NASCAR Sprint Cup Auto Club 500

by Chris Bower

NASCAR Sprint Cup Auto Club 500
California Speedway, Fontana, California
February 24, 2008

One of my best friends, Gary, is a truck driver, and he’s been the hauler driver for several NASCAR Sprint-Cup-Ticket-Stubteams over the years. When NASCAR would come to Southern California, he’d give me a call and I’d drive down and hang out with him for the weekend. He would always figure out a way of sneaking me into the garage area where he’d then give me a team uniform to wear, and I was good for the day.

During the later half of the 2007 season, NASCAR started limiting the number of passes each team could get, and really started cracking down on anyone caught sneaking someone in, so we decided to do everything by the book when he returned for the second race of the season in 2008. Gary was driving the hauler for David Reutimann’s Sprint Cup #00 Aaron’s Team, one of three teams owned and operated by Michael Waltrip Racing. He got all the necessary information of mine that was needed for a garage and pit pass for the Auto Club 500, and submitted it all before the deadline.

When that weekend arrived, I drove down on Saturday and met Gary at the hotel the team was staying at in Ontario, California. He arranged for a roll-a-way bed to be brought to the room he shared with his hauler co-driver so I had a place to sleep. Sunday morning, the team met in front of the hotel around 5am and split up into two vans and headed out to the track, stopping for breakfast on the way. Gary went with me in my truck so that I could get in the back entrance that was for crews and track staff only. We skipped breakfast so that I could be first in line at the NASCAR trailer where you go to get your pass. Once there, I waited for the trailer to open, and Gary eventually joined one of the team vans and went inside the track. I was to call him on my cell phone once I got the pass, and he would then come back out and bring me an infield team parking pass. It was drizzling, but I didn’t care; everything was set up perfectly.

Or so I thought.

I filled out the form that NASCAR requires before issuing a pass, and got in line waiting for the trailer to open. When it did, I went inside, gave them the form and my California drivers license, and was promptly told I wasn’t on the list. After they double and triple checked, I left the trailer and called Gary from my truck with the news. He came back out almost immediately and went with me back inside the NASCAR trailer and tried to find out what went wrong. We discovered that the secretary at Michael Waltrip Racing that submitted the info for the pass mistakenly set it up for the race in Las Vegas the following week. Due to the new, strict standards regarding passes that NASCAR had set up, there was nothing that could be done.

Gary went nuts, and started calling everyone he could think of, including David Reutimann himself, who offered to come out to the NASCAR trailer and personally vouch for me. NASCAR wouldn’t accept any of it, and continued to deny me. Finally, gary pulled some of his magic, and managed to get me a pass by making a deal with one of the helpers inside the trailer, who grabbed me one when no one was looking. Once we had the pass, and the infield team parking pass, we drove right in and parked 20 feet away from the garage area entrance. Once inside, we went straight to the hauler where he gave me a uniform to wear, and no one said a word about it for the rest of the day.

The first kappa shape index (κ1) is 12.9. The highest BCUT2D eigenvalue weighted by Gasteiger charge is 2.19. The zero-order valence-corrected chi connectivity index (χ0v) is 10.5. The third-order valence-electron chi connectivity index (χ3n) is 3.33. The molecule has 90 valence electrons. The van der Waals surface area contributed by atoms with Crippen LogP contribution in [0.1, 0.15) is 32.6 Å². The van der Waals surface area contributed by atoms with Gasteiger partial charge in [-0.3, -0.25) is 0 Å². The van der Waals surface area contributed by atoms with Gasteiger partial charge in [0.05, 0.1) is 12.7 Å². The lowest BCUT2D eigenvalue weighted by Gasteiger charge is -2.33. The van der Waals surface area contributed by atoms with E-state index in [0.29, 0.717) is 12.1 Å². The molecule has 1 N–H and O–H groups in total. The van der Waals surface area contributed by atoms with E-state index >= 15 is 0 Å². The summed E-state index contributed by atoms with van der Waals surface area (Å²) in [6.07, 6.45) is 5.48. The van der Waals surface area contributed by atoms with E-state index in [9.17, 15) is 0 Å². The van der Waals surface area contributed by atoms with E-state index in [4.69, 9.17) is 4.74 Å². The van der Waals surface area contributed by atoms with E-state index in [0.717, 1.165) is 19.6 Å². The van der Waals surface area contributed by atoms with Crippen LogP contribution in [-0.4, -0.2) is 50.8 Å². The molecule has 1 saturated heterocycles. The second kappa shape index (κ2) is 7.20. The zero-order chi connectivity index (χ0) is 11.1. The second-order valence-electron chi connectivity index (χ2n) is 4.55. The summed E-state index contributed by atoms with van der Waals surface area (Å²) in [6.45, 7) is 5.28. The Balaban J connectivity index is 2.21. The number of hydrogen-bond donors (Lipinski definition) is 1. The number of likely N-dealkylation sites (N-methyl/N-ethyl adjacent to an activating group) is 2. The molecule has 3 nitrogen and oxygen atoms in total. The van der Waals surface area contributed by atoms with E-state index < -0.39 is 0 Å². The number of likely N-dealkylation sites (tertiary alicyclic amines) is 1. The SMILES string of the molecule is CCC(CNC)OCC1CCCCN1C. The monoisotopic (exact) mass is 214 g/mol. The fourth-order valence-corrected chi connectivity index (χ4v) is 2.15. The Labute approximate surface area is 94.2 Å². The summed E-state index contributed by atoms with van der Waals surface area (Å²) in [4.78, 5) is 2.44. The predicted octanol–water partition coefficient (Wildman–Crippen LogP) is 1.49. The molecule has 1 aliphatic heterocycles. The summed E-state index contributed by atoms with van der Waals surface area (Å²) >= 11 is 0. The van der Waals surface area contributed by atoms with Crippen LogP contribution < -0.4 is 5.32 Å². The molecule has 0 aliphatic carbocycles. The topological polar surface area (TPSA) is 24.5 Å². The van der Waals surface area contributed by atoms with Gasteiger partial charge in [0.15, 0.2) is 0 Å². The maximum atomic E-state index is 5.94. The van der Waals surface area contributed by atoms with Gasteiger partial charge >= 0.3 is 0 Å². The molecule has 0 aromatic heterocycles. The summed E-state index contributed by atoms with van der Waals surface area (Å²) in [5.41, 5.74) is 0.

Once everything was set up, Gary finished his duties, and we spent some time walking around. We hung out backstage at the ZZ Top infield concert they put on prior to the race, and then walked around some more. After a great lunch that was fixed on the team grill by Gary’s co-driver, the drizzle let up and they were able to get the track dried so that the race started on time. As great as it is to have free access to the garage and pit areas during the race, you really can’t see the actual race itself unless you go into the lounge inside the team hauler and watch it on their satellite TV, so I spent some time in there, but also spent time in the pits.

Source: Chris's Garage!

This race was the second race that Dale Earnhardt Jr drove his new #88 car, and he had a misfortune early on. He was involved in a multi-vehicle wreck that clipped the passenger side of his car, peeling

back the entire door panel, leaving it hanging off the side like a birds broken wing. He immediately brought the car into the garage area so the crew could patch it up and get him back out so he could get some points. After he got back on the track, and the crowd of reporters had disappeared from his garage stall, I went over and asked one of his crew members what they were going to do with the complete door panel that they had to cut off the car, and was told it was mine if I wanted it, and of course, I did.

The race lasted late into the night because the drizzle returned, and was finally red flagged for the night so it could be finished the following morning when there would be sunny skies. I ended up heading home that night, with my Dale Jr. door panel, and watched the rest of the race live on TV the following morning from my living room.

Of the many races I’ve attended from the infield, this was by far the most eventful.

More images from the race:

Chris’s Cool Webpage:

Title: NASCAR Sprint Cup Auto Club 500

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